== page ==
The outbreak of the coronavirus in the US was declared inevitable by the Center for Disease Control (CDC), and whether or not you usually trust the experts, they were right about this one. This silent enemy has affected almost every aspect of daily life, and perhaps the scariest part is that we are fighting a battle we can’t see. So how do we protect against an invisible enemy?
There are things the scientific community knows about the coronavirus and things yet to be discovered. However, given the rapidly rising numbers and lack of vaccine or immediate solution, it may seem like the more they know, the more we don’t. Still, there are basic characteristics of the virus that the public should be aware of.
How does it work?
Viruses are essentially biological hackers. They infiltrate your healthy cells, lying in wait while they replicate until the virus is strong enough to invade the rest of your system. This is the incubation period, the length of time where an infected person will not show symptoms but can still pass the virus to others. This is why quarantine and social distancing is essential to containment. The World Health Organization estimates the incubation of the coronavirus to be between 1-14 days with an average of five days.
What happens after you start to show symptoms?
Because viruses basically take over the integrity of your own cells, your immune system can take a while to find the infected cells and start fighting back. This is why it’s important to take preventative measures to ensure your immune system is in fighting condition; drinking sufficient fluids, getting enough sleep and maintaining a healthy diet can all contribute to a healthy immune response.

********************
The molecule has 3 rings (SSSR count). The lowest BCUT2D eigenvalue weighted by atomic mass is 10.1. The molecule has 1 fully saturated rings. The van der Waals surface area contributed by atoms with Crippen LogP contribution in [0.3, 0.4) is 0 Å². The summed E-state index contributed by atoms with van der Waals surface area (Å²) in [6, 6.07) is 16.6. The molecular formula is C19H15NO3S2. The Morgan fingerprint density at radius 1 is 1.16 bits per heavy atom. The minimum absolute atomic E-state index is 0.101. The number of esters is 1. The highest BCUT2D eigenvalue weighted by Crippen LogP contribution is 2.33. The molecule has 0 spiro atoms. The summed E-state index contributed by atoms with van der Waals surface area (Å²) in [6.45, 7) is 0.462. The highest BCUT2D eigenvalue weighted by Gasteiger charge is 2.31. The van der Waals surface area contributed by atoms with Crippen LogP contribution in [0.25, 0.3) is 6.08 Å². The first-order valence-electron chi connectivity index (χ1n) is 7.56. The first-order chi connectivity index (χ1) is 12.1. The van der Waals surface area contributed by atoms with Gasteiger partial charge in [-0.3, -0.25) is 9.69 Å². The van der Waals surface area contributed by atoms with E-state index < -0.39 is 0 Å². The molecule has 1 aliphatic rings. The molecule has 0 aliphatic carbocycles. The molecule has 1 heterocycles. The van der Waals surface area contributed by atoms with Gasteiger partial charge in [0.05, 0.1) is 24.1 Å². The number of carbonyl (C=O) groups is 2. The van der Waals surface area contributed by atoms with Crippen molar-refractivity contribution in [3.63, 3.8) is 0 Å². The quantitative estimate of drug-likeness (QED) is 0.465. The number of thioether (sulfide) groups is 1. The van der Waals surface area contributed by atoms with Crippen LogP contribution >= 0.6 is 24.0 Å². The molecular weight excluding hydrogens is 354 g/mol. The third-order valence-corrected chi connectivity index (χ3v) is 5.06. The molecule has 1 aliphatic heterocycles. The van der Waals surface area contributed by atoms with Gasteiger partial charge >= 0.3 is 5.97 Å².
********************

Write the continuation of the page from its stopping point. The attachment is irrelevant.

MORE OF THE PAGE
How does it compare to the flu or the common cold?
The infectious disease caused by the coronavirus, COVID-19, is not to be equated to the flu or the cold. Although they are all caused by viruses, each virus has different tendencies. For example, the coronavirus is predicted to infect about twice as many people per case as the flu.
How effective will a vaccine or an antiviral drug be?
Viruses are like keys that unlock your cells, move in and make themselves at home. Vaccines can teach your cells how to kick them out. Antiviral drugs can change the lock so they can’t get in. Figuring out how to do this is a difficult process that requires multiple trials, as well as funding. However, the CDC has reported that clinical trials are underway. In the meantime, the best we can do for those infected is to treat the symptoms. Since this is not a bacteria, antibiotics will not work.
So… what do we do now?
Don’t pretend to know everything there is to know about this virus because not even the experts do. In a situation with this many unknowns, the best thing to do is to stay calm and stay protected.